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U.S.A. - ALASKA: Site info

April 1996

by Macklin Smith

I lived in Alaska for a little while, and had some nice birding experiences.  Although walking only a mile will limit your experiences, there are many things to do within that framework which could be fun, if your base of operations is Anchorage.  I would actually suggest staying outside of Anchorage, just so you're out of the city.  I had a splendid experience at the ski lodge in Palmer.  The lodge is open in the summer and is a beautiful base of operations.  Other places would be B&B's in Seward or Homer.  You should go in late May - early June if possible, otherwise sometime until mid-September would be OK.

Also be aware that many of these highways are often gravel, and that some rental car agencies forbid taking their cars on gravel roads.  Make sure that's not in your rental agreement, or you'll not get far out of Anchorage (most of Alaska's roads are gravel - it's a very silly requirement).  In fact, if you're going far out of Anchorage, I'd rent a truck or 4-wheel drive.  If you can't find one at the regular car rental agencies, call the Toyota dealer in Anchorage, which also rents cars (I had a good experience with them before).

Potter Marsh (you will surely hear about this spot from others): A fantastic freshwater marsh just 15 minutes out of Anchorage, south on the Seward Highway (Highway 1).  Rusty Blackbirds, Red-necked Grebes, ducks, all nesting here.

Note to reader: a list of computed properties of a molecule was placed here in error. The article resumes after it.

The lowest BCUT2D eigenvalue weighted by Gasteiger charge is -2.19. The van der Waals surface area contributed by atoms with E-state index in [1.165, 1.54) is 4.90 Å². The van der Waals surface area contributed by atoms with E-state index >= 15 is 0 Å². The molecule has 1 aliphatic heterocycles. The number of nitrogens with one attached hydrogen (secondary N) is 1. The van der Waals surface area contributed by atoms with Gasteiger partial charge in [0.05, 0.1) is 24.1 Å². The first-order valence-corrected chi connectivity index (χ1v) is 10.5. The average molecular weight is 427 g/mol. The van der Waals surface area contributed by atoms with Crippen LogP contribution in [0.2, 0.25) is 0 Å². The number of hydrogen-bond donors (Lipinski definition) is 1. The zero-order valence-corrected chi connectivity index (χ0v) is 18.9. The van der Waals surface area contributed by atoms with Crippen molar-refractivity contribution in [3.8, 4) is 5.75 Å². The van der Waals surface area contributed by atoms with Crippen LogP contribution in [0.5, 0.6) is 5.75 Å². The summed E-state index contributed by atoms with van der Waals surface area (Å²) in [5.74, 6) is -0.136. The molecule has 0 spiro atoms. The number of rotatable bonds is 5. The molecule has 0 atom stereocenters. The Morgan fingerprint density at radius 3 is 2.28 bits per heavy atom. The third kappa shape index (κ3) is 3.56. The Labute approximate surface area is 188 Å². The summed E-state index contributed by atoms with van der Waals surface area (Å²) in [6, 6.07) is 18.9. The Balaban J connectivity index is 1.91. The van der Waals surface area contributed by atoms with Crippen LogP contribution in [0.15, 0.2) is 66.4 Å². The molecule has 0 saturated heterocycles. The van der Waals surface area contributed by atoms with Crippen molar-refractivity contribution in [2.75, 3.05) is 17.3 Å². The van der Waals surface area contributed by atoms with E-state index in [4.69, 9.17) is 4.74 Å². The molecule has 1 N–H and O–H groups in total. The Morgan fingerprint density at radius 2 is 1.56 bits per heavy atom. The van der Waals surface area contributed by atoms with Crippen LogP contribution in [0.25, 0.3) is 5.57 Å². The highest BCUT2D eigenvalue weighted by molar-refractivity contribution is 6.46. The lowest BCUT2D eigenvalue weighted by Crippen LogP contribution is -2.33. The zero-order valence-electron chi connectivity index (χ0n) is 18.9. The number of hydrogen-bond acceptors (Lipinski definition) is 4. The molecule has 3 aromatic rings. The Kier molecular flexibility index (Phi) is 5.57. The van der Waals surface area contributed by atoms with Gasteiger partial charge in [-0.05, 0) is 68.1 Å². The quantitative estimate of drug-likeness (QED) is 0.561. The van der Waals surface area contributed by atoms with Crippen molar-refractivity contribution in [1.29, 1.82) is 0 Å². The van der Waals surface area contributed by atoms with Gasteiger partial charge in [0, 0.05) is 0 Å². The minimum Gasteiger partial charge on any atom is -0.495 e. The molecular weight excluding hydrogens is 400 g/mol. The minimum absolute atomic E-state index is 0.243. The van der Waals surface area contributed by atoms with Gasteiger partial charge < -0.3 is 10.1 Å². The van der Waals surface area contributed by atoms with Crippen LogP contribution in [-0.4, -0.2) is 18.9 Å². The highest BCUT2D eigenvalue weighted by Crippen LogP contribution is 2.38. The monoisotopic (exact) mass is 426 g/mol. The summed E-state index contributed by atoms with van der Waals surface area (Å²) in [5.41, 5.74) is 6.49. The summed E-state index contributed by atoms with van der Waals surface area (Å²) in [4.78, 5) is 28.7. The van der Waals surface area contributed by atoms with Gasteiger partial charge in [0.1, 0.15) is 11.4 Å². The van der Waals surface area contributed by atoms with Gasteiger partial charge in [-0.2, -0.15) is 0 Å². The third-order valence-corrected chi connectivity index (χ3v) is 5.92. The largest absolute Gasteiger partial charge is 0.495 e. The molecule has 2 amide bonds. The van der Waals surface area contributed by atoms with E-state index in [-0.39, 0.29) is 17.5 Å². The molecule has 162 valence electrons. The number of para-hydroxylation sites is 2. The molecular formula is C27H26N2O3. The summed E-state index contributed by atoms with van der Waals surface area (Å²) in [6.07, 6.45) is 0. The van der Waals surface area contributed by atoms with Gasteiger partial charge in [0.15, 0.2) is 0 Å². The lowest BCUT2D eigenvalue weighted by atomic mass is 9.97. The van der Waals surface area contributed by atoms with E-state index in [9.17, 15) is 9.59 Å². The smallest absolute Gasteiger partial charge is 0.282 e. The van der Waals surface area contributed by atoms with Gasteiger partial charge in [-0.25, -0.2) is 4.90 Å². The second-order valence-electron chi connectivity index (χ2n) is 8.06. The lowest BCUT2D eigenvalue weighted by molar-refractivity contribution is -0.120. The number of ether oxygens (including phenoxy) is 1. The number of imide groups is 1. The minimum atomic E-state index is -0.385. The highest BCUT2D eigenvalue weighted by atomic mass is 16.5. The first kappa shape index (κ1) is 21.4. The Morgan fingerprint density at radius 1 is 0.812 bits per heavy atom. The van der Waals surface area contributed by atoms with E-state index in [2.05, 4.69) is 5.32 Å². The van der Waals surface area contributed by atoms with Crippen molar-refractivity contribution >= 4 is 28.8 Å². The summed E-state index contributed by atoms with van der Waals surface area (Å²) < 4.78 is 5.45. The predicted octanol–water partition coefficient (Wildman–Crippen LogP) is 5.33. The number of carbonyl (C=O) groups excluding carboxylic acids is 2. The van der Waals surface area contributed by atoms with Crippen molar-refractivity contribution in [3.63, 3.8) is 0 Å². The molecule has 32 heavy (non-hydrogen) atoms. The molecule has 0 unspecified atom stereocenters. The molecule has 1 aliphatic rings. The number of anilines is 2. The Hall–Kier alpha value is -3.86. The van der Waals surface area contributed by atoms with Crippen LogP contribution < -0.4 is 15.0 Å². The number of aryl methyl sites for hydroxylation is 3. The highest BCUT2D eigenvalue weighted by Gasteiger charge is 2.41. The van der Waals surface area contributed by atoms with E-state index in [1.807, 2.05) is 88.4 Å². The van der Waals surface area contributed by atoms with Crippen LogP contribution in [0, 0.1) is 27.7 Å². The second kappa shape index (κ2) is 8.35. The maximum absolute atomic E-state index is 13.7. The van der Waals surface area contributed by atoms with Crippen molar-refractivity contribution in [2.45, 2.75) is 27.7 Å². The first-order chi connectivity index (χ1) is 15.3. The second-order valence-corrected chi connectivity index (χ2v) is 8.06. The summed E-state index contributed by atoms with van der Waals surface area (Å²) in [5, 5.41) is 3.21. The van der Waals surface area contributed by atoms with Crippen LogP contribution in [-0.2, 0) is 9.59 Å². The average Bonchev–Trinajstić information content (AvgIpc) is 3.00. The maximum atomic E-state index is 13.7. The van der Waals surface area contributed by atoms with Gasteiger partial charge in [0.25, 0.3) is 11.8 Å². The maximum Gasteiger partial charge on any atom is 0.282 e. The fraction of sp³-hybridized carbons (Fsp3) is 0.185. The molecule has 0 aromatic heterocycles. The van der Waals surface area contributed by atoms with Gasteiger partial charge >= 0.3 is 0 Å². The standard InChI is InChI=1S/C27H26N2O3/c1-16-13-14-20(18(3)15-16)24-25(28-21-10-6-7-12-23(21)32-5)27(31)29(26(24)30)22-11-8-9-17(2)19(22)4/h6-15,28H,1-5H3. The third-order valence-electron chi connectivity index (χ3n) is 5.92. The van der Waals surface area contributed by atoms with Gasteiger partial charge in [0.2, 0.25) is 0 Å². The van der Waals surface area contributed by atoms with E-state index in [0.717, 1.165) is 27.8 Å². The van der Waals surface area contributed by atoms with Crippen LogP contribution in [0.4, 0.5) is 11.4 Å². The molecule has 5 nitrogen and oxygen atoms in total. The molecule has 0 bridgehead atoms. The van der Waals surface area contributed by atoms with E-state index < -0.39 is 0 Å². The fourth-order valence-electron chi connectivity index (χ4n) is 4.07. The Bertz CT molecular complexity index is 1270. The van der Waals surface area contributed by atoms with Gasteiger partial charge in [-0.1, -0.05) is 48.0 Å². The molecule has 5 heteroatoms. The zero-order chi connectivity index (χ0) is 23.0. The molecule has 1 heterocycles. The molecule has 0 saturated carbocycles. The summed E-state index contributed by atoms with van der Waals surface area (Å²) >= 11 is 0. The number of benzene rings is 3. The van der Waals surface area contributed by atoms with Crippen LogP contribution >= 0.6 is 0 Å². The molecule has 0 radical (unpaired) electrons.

Portage Glacier: south of Anchorage on Seward Highway.  The creeks in the park have Harlequin ducks.  Forests should have Boreal and Black-capped Chickadee.  Maybe Spruce Grouse.  The glacier is fantastic!  If you are a trekkie, this is the glacier that Capt.  Kirk and Dr. McCoy were on in Star Trek VI (when they were escaping the Klingon gulag on Rura Pente with the shape-shifter Marta).

Chugach State Park: At the eastern end of Anchorage, this is a splendid park.  A steep trail goes up the mountain, but you don't have to do that to see birds.  White-winged Crossbill and Boreal Chickadee should be here.  If you can get above treeline look for White-tailed Ptarmigan.

Eagle River Ski Area: North of Anchorage on Highway 1.  Boreal Chickadee, Blackpoll Warbler, nesting Golden-crowned Sparrows.  Possible White-tailed Ptarmigan.

In Anchorage, the 'green' strips, Goose Lake area, and Russian Jack Park are all fun places to bird in spring/summer.  Northern Shrikes nest in Anchorage.  Russian Jack is a very nice park, with many easy trails to walk in a nice forested habitat.

Homer Spit has nesting Aleutian Terns.